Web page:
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New Year, Ongoing Challenges For Grocers Across Pine Tree State

Maine
Christine Cummings

MGFPA director: Rising costs ‘continue to make for a taxing time to be in business’

While the economy in Maine continues to be challenging, the state entered the new year with a more than $280 million budget surplus, according to Christine Cummings, executive director of the Maine Grocers & Food Producers Association. While this is good news, inflation, rising interest rates and increased energy costs are reasons for concern.

“We’re facing rising costs across the spectrum. New, higher electricity rates will severely impact our members and residents alike,” Cummings said. “Other costs of doing business – including growing healthcare, transportation, raw materials, wages and benefits – all continue to make for a taxing time to be in business.”

As the three-year mark of COVID-19 in the U.S. approaches, the longer impact of the pandemic is still being felt across the grocery industry.

“COVID turned our industry, and ultimately everyone, upside down,” Cummings said. “Supply chain shortages have certainly improved but consistency remains challenging.”

While some items continue to be out of stock, fulfillment rates are better but not back to normal. Along with an increasing number of COVID cases in December, additional illnesses such as flu and RSV are impacting the labor force and supply chain, according to Cummings.

“Labor shortage in Maine – with our aging population and large geographic footprint – is a real problem,” she said. “Fortunately, Mainers are resilient, and owners have adapted to their new normal, making changes to become more nimble and efficient.

“Plus, we’ve seen the government utilize a significant amount of the ARPA funding to support aspects of our 10-year economic strategy and the state’s recovery plan to assist in providing resources to address our state’s difficult labor market.”

Maine grocers are seeing prices rise across the board, including the frequency from suppliers, Cummings said.

“Our stores, not different from others, are seeing the effects of the increase in all aspects of the supply chain. Maine, geographically, is at the ‘end of the supply chain’ and we’re always cautious of this when we think about how and where food is sourced. COVID certainly shined a positive light on local procurement and the availability of local products.”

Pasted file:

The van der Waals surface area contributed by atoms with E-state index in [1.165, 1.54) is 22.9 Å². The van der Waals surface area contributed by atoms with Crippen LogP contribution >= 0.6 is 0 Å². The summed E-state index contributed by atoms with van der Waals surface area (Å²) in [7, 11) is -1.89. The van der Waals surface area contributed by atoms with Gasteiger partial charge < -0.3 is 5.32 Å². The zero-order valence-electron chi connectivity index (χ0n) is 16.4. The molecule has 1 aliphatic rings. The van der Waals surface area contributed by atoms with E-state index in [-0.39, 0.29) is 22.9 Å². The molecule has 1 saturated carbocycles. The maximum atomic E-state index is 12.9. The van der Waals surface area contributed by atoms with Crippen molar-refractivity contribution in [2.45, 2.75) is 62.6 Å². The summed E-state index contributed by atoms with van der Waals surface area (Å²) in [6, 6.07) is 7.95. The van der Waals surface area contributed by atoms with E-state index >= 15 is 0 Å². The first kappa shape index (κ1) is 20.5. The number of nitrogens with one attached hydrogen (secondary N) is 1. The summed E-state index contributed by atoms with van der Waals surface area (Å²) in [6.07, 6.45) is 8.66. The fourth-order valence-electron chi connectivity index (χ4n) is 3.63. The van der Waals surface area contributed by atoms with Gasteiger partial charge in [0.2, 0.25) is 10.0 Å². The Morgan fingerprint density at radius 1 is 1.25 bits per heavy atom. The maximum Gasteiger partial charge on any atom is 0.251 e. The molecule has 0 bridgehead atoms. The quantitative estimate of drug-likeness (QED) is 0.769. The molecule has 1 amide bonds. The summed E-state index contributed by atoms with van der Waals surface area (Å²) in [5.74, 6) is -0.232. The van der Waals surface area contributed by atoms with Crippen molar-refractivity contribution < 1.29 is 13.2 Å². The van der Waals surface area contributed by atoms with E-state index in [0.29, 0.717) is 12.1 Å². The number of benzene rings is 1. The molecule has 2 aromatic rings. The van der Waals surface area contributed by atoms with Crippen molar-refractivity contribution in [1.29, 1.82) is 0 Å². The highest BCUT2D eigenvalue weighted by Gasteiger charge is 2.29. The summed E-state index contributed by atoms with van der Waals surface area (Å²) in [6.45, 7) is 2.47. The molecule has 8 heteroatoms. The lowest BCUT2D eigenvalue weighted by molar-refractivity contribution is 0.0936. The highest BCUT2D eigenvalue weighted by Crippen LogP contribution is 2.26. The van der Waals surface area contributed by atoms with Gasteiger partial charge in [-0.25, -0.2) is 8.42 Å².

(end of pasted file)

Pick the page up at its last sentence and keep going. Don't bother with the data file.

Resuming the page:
While the seasonal availability of some fresh produce presents a challenge, many of the state’s shelf-stable food producers were able to find new markets and fill the voids, Cummings said. The MGFPA is a committee member of the Selling More Maine Foods industry group. It is planning to launch its third annual webinar series helping Maine food producers grow.

“We love the relationships that can be developed between our grocers, retailers, food producers and distributor partners,” Cummings said.

In an effort to help its members, the association recently joined with the Retail Association of Maine and began offering a Multiple Employer 401(k) plan. It also is looking at endorsed supplemental insurance packages to assist its members in “offering enticing benefit packages to remain competitive in the market.”

The MGFPA also has transformed its in-person “Food for Thought Forum” events to a year-round webinar series where panelists speak on pertinent topics. Last year’s topics included PFAS, sustainable packaging and the Employee Retention Tax Credit.

“We aren’t married to a set format or topic, and it helps us to be fluid in responding to members’ needs for various and timely information,” Cummings said.

The association also recently received a Workforce Development grant – in partnership with the Maine Business Education Partnership – from the Maine Department of Labor, and will be offering the National Retail Federation’s Rise-Up training credentials to its retail industry partners. The grant dollars cover the fees of the credentials for staff and also a stipend for employees’ time to earn them.

“We’re working diligently to respond with resources that help our members face the competitive job market,” she said.

In October, the association launched its inaugural Energy Awareness Contest in partnership with Ratio Institute.

“We were thrilled to work with Peter Cooke and connect directly with members to advise them of their energy costs and opportunities for energy efficiencies, resulting in real-world savings,” Cummings said.

The 131st Maine State Legislature convened Dec. 7, 2022, and is scheduled to adjourn on June 21.

Maine was the first state in the country to pass an Extended Producer Responsibility program for packaging, according to Cummings. The rulemaking for the policy officially started at the beginning of December.

The association is – and will continue to be – an active stakeholder in the process. Engagement will continue through the summer of 2024 – when the rules are anticipated to be adopted – and through when the first payments are issued from producers sometime in 2026, Cummings said.

Maine also has other complex policies, such as its “Toxics in Food Packaging Program,” which incorporates designating and requiring safer PFAS alternatives, and a “PFAS in Products Program.” These are also in the midst of rulemaking and information gathering phases.

“We’ll also remain actively involved as representatives of our members in these policy discussions,” she said. “Outside of packaging, we’re hopeful to see bills proposed that are helpful to our businesses, including small modifications to our youth labor laws and our child tax care credits.”

About the author

Treva Bennett

Senior Content Creator

After 32 years in the newspaper industry, she is enjoying her new career exploring the world of groceries at The Shelby Report.

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